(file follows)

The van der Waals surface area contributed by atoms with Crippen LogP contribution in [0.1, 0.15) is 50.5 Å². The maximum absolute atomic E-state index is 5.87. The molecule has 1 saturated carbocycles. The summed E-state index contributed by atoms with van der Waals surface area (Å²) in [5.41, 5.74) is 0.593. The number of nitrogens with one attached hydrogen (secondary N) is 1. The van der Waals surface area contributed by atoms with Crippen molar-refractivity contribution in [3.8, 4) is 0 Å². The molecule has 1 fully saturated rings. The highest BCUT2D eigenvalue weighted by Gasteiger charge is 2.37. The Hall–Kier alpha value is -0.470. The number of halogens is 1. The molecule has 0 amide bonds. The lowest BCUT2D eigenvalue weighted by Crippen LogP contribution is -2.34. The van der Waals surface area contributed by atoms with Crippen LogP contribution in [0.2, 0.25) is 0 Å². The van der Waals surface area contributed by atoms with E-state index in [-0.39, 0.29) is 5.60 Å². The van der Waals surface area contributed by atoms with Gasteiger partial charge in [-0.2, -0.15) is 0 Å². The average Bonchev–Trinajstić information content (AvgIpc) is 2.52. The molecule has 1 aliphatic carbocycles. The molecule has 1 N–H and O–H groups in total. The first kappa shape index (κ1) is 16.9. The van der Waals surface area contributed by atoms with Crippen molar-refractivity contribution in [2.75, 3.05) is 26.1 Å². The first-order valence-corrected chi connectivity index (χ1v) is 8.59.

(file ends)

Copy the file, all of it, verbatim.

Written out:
The van der Waals surface area contributed by atoms with Crippen LogP contribution in [0.1, 0.15) is 50.5 Å². The maximum absolute atomic E-state index is 5.87. The molecule has 1 saturated carbocycles. The summed E-state index contributed by atoms with van der Waals surface area (Å²) in [5.41, 5.74) is 0.593. The number of nitrogens with one attached hydrogen (secondary N) is 1. The van der Waals surface area contributed by atoms with Crippen molar-refractivity contribution in [3.8, 4) is 0 Å². The molecule has 1 fully saturated rings. The highest BCUT2D eigenvalue weighted by Gasteiger charge is 2.37. The Hall–Kier alpha value is -0.470. The number of halogens is 1. The molecule has 0 amide bonds. The lowest BCUT2D eigenvalue weighted by Crippen LogP contribution is -2.34. The van der Waals surface area contributed by atoms with Crippen LogP contribution in [0.2, 0.25) is 0 Å². The van der Waals surface area contributed by atoms with E-state index in [-0.39, 0.29) is 5.60 Å². The van der Waals surface area contributed by atoms with Gasteiger partial charge in [-0.2, -0.15) is 0 Å². The average Bonchev–Trinajstić information content (AvgIpc) is 2.52. The molecule has 1 aliphatic carbocycles. The molecule has 1 N–H and O–H groups in total. The first kappa shape index (κ1) is 16.9. The van der Waals surface area contributed by atoms with Crippen molar-refractivity contribution in [2.75, 3.05) is 26.1 Å². The first-order valence-corrected chi connectivity index (χ1v) is 8.59.